USF earns $2.6 million in performance funding
USF took home the biggest portion of the Florida Board of Governor’s $20 million in performance-based funding last week, bringing in $2.6 million after topping other schools — including the state’s two recognized preeminent universities — on a list of three metrics.
Though the small bonus comes at a time when the university is making spending reductions, USF Provost Ralph Wilcox said the university is appreciative but not surprised by the gains it made, as it has been preparing for performance-based funding for more than a decade.
While state funding for public universities in Florida had previously been determined solely by enrollment — a large reason behind why Florida has five of the largest public institutions, Wilcox said — performance-based funding and monitoring metrics have been on USF’s radar since its strategic plan in 2004.
“The concern we had was that we weren’t able to adequately support our students,” Wilcox said. “For the past six or seven years, USF has really been quite disciplined in terms of the numbers of students we enroll. ... We’ve shifted away from enrollment growth, particularly on the Tampa campus and more toward student success.”
This year, the $20 million was allocated based on three metrics selected by the Board of Governors — percentage of graduates employed or pursuing further education one year after graduation, median average full-time wages of undergraduates employed one year after graduation and average cost to university per undergraduate.
USF tied with UCF for having 69 percent of graduates employed or pursuing further education one year after graduation, according to data collected from the National Student Clearinghouse. UF and FSU had 63 percent of graduates in this category.
The university also topped UF and FSU for median full-time wages for those employed one year after graduation at $33,466.
USF provided the second lowest cost for education, with a cost of about $23,276 per degree.
But this last metric, Wilcox said, is “a mixed blessing of sorts.”
“Yes, it allows us to keep the cost down, but we know there’s a delicate balance between producing a world-class, competitive education ... that takes some investment,” he said.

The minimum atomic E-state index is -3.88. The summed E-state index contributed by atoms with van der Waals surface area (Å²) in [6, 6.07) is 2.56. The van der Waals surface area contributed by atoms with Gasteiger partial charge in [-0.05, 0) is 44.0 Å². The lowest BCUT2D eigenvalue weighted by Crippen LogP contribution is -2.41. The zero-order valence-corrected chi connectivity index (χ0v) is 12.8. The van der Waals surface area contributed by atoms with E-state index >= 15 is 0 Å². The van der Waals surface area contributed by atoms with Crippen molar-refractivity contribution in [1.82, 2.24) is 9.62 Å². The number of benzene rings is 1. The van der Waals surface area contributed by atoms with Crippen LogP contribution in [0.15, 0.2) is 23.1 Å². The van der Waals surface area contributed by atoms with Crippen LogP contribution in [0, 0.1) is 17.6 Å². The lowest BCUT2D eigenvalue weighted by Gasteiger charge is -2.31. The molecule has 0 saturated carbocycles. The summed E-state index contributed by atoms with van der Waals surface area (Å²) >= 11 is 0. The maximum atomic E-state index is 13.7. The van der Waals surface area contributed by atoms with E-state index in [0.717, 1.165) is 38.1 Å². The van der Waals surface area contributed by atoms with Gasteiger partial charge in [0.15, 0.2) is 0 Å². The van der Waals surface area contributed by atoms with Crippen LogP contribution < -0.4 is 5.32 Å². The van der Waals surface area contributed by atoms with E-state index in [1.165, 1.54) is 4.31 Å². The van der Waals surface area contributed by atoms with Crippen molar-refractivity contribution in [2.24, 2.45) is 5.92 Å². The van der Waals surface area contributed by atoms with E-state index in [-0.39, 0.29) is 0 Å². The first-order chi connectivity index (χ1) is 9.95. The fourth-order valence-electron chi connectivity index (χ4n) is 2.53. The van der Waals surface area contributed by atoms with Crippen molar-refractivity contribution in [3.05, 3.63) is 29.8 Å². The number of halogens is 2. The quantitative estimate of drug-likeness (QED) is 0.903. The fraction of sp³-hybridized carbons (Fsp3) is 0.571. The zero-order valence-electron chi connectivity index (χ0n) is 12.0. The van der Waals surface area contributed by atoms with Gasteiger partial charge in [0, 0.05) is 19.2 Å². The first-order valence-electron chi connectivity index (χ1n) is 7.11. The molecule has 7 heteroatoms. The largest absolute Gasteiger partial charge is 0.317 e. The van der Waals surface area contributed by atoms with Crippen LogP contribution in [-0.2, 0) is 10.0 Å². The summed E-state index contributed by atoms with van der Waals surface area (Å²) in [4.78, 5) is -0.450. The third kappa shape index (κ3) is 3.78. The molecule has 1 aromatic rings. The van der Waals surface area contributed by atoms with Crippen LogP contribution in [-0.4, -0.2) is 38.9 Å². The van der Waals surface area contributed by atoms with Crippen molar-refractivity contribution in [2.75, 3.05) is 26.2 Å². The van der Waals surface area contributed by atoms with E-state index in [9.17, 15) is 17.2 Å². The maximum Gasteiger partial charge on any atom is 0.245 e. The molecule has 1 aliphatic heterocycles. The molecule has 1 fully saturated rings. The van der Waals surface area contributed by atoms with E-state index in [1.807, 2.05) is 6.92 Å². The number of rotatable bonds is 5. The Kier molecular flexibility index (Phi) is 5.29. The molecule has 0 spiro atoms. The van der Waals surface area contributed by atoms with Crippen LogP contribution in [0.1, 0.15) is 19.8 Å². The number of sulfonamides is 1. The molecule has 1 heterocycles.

Next year, the board plans to increase the total amount of money allocated based on performance-based metrics to $50 million and use 10 metrics instead of three, eight applied to all universities, one picked by the Board for an individual university and one picked by each university’s Board of Trustees for itself.
Wilcox said USF’s Board of Trustees will likely decide what metric it will use by its next meeting, but that it is likely it will pertain to research.
Though the increased number of metrics used include six-year graduation rates, a statistic in which USF lags behind some of the other Florida institutions, it also includes measures for the university’s accessibility rate based on Pell Grant recipients and science, technology, engineering and mathematics graduates. Wilcox said the university prefers the greater number of metrics used.
“It captures more broadly the priorities of the University of South Florida and what we believe should be the priorities of the State University System,” he said.
Board of Governors member Tom Kuntz said he was in favor of increasing the number of metrics, but said he hopes “room for common sense” remains.
Though performance-based funding can be expected to stay, Wilcox said the university cannot count on the $2.6 million as being a recurring source of funding as they may receive a different amount in future years, and thus cannot use the money toward recurring expenses, such as hiring new faculty or other long-term investments.
Performance-based metrics, Wilcox said, are a better overall measure of USF than the metrics used for preeminence, which include endowments, freshman academic profiles and rankings for research expenditures.
“We ought to be gauging performance by recognized national metrics, not metrics that are recognized for one reason or another by elected officials here in the state of Florida,” he said. “It’s in the best interest of students and others at the university to know their institution is competing with the very best — both public and private — universities across the country. ... We looked at the 60 American AAU universities to see how many of them would meet the Florida preeminence benchmark and only three did — Princeton didn’t, Berkeley didn’t, Michigan didn’t. The only three were the University of Florida, UCLA and Harvard that met the Florida preeminence benchmarks. That should tell you something.”
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